Massachusetts first-time homebuyers year after year cite saving for a down payment as the biggest obstacle to buying a home; however, many potential homebuyers mistakenly believe they need to save enough money for a 20 percent down payment.
The fact is there are several low down payment mortgage options for qualified Massachusetts first-time homebuyers and "move-up" homebuyers that require less than 5 percent cash at closing. Fannie Mae's HomeReady mortgage is an option homebuyers with limited cash on hand should consider.
The HomeReady mortgage only requires a 3 percent down payment and offers a fixed-rate, conventional mortgage for first-time homebuyers, as well as other qualified low- to moderate-income borrowers with limited down payment funds. Gift funds can be used as a source of funds for down payment and closing costs, with no minimum contribution required from the borrower’s own funds.
A HomeReady mortgage can be used to purchase a single-family home, a condominium or multi-unit dwelling. Fixed-rate mortgage loans are available in 10-, 15-, 20- and 30-year terms, and there are adjustable-rate mortgage options too. You must use the home as your primary residence, but unlike other loan programs, you may have any interest in another residential property.
The minimum borrower credit score is 620; however, more competitive pricing is available for borrowers with credit scores equal to or greater than 680.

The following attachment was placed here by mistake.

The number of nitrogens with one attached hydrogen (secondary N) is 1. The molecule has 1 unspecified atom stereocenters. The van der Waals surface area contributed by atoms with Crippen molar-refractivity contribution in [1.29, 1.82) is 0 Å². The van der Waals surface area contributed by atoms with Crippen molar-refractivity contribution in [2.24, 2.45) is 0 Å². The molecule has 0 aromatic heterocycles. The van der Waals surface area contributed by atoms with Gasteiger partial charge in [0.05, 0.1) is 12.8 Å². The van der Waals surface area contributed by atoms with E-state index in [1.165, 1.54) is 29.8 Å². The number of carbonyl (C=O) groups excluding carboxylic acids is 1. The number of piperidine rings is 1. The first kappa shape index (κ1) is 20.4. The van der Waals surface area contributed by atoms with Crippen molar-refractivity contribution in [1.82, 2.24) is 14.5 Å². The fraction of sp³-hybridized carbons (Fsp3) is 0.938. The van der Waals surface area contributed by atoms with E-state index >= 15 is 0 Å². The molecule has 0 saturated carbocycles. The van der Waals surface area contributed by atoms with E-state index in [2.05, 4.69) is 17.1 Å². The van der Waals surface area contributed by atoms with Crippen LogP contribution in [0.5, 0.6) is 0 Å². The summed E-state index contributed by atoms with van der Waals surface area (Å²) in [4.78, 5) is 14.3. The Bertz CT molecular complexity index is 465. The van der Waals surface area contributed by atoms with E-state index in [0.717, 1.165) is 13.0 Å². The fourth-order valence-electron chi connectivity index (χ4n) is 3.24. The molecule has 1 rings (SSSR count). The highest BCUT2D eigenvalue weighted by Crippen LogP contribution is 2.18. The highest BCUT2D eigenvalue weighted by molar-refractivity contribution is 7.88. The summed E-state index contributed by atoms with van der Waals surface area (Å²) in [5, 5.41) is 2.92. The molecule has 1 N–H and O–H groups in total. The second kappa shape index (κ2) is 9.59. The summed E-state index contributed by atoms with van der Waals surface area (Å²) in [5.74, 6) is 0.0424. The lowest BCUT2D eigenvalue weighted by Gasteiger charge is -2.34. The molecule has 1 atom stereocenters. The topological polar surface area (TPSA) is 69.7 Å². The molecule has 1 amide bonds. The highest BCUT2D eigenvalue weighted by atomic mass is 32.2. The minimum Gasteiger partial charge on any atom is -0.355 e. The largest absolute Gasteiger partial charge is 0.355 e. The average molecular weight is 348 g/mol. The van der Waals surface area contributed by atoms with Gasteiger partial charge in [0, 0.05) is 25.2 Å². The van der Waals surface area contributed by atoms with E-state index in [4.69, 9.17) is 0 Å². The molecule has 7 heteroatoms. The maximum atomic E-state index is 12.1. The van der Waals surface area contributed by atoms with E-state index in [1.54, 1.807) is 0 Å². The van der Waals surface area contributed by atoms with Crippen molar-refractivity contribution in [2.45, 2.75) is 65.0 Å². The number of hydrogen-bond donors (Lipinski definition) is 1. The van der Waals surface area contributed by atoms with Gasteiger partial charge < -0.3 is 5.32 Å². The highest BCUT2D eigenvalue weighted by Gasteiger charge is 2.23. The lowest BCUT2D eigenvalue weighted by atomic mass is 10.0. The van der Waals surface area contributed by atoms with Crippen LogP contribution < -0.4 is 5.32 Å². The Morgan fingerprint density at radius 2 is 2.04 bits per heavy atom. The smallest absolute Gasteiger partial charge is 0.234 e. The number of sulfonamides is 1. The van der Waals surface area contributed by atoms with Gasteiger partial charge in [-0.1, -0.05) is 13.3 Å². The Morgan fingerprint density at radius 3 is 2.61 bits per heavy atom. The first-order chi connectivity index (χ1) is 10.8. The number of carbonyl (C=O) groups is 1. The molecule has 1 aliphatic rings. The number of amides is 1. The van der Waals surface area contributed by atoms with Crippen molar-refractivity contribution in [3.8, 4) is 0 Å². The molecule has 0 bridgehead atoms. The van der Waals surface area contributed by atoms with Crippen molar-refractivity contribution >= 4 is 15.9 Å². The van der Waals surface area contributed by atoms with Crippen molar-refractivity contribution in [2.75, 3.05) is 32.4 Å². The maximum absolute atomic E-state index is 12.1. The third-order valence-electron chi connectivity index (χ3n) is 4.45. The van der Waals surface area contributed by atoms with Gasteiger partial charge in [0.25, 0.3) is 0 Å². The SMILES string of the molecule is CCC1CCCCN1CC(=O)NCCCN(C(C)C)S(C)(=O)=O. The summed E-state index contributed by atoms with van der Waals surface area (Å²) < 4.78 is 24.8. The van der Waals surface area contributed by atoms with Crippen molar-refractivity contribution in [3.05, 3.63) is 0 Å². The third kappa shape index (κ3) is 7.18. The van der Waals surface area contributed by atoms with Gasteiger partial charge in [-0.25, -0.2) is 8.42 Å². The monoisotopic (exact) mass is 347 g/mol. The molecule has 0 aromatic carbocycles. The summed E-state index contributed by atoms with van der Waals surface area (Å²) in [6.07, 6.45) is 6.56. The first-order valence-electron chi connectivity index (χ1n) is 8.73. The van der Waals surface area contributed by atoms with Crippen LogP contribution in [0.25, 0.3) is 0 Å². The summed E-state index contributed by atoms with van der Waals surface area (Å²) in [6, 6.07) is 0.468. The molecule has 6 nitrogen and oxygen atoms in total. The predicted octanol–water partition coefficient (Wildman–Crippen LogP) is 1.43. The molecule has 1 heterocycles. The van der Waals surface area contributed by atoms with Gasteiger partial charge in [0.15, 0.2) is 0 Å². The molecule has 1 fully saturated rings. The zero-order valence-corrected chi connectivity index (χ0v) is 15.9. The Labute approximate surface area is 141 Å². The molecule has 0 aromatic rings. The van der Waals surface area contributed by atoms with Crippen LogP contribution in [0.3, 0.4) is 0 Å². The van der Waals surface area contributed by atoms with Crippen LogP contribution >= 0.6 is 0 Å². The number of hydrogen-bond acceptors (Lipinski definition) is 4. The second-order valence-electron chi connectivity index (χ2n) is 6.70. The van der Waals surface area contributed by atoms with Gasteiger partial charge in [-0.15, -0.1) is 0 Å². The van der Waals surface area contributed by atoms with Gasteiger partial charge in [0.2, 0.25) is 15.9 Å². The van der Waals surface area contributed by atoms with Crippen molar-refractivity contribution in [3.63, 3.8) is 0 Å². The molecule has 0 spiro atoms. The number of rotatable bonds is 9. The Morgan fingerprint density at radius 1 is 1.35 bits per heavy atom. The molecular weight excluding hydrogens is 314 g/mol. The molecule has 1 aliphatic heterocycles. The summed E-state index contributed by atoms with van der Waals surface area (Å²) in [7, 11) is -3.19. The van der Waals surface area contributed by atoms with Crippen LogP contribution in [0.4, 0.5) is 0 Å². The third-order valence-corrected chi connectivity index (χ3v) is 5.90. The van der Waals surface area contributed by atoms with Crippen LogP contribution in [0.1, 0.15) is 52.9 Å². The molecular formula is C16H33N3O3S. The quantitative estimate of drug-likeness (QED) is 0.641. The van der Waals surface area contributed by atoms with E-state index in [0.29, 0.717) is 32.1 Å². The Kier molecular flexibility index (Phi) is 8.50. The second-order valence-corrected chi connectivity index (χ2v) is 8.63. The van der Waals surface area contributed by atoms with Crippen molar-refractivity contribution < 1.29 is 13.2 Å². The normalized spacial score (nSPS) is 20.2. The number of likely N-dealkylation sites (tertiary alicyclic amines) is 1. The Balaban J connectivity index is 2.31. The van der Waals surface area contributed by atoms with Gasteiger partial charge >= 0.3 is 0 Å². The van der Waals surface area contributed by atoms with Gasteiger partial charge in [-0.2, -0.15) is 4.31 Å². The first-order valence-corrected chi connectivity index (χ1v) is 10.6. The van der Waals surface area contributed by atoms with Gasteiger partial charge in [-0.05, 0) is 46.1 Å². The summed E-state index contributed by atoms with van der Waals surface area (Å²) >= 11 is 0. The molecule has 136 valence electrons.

Homebuyers must participate in an approved borrower education program, which your Massachusetts lender can help identify, to qualify for the HomeReady mortgage. One option is to participate in the online Framework homeownership education course. The Framework cost is $75.
The HomeReady mortgage does not have income limits for homes located in low-income census tracts. Fannie Mae provides an online eligibility tool where consumers and lenders can enter property addresses to determine what if any, income limits may be in place for a particular address. In Massachusetts, there are 1,478 census tracts, and 33 percent do not have income limits. Non-borrower household income is not counted toward income eligibility limits.
For example, as of December 1, 2016, Fannie Mae's eligibility tool appears to indicate that there was not any income limit for most of Boston's East Boston neighborhood; however, in areas outside of the 484 low-income census tracts, the income limit appears to be $94,000 for most of the Greater Boston area. Borrowers should check income limits for specific addresses.